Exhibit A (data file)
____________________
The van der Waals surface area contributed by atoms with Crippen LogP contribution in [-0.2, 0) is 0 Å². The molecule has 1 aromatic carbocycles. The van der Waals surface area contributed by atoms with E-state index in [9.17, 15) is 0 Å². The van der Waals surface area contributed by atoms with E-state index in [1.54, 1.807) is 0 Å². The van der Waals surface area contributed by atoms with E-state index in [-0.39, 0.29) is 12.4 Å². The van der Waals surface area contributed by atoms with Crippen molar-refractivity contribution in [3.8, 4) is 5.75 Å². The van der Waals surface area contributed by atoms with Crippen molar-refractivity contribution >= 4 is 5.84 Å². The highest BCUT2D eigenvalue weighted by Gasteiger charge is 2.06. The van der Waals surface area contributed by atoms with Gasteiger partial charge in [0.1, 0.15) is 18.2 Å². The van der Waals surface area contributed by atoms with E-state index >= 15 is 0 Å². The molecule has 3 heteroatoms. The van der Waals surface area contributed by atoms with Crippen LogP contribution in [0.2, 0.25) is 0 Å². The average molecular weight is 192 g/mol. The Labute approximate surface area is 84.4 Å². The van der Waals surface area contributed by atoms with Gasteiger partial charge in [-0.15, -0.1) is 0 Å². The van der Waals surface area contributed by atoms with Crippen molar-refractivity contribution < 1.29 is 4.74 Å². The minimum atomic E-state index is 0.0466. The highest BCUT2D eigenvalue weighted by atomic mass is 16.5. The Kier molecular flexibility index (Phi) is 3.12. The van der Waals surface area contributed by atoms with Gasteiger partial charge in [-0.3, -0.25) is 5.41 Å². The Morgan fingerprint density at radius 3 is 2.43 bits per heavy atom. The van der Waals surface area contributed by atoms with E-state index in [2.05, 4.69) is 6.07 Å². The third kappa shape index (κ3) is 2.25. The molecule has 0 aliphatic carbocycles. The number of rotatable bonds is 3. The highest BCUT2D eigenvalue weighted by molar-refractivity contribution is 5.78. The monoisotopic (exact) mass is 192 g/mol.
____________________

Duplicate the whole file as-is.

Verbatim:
The van der Waals surface area contributed by atoms with Crippen LogP contribution in [-0.2, 0) is 0 Å². The molecule has 1 aromatic carbocycles. The van der Waals surface area contributed by atoms with E-state index in [9.17, 15) is 0 Å². The van der Waals surface area contributed by atoms with E-state index in [1.54, 1.807) is 0 Å². The van der Waals surface area contributed by atoms with E-state index in [-0.39, 0.29) is 12.4 Å². The van der Waals surface area contributed by atoms with Crippen molar-refractivity contribution in [3.8, 4) is 5.75 Å². The van der Waals surface area contributed by atoms with Crippen molar-refractivity contribution >= 4 is 5.84 Å². The highest BCUT2D eigenvalue weighted by Gasteiger charge is 2.06. The van der Waals surface area contributed by atoms with Gasteiger partial charge in [0.1, 0.15) is 18.2 Å². The van der Waals surface area contributed by atoms with E-state index >= 15 is 0 Å². The molecule has 3 heteroatoms. The van der Waals surface area contributed by atoms with Crippen LogP contribution in [0.2, 0.25) is 0 Å². The average molecular weight is 192 g/mol. The Labute approximate surface area is 84.4 Å². The van der Waals surface area contributed by atoms with Gasteiger partial charge in [-0.15, -0.1) is 0 Å². The van der Waals surface area contributed by atoms with Crippen molar-refractivity contribution < 1.29 is 4.74 Å². The minimum atomic E-state index is 0.0466. The highest BCUT2D eigenvalue weighted by atomic mass is 16.5. The Kier molecular flexibility index (Phi) is 3.12. The van der Waals surface area contributed by atoms with Gasteiger partial charge in [-0.3, -0.25) is 5.41 Å². The Morgan fingerprint density at radius 3 is 2.43 bits per heavy atom. The van der Waals surface area contributed by atoms with E-state index in [2.05, 4.69) is 6.07 Å². The third kappa shape index (κ3) is 2.25. The molecule has 0 aliphatic carbocycles. The number of rotatable bonds is 3. The highest BCUT2D eigenvalue weighted by molar-refractivity contribution is 5.78. The monoisotopic (exact) mass is 192 g/mol.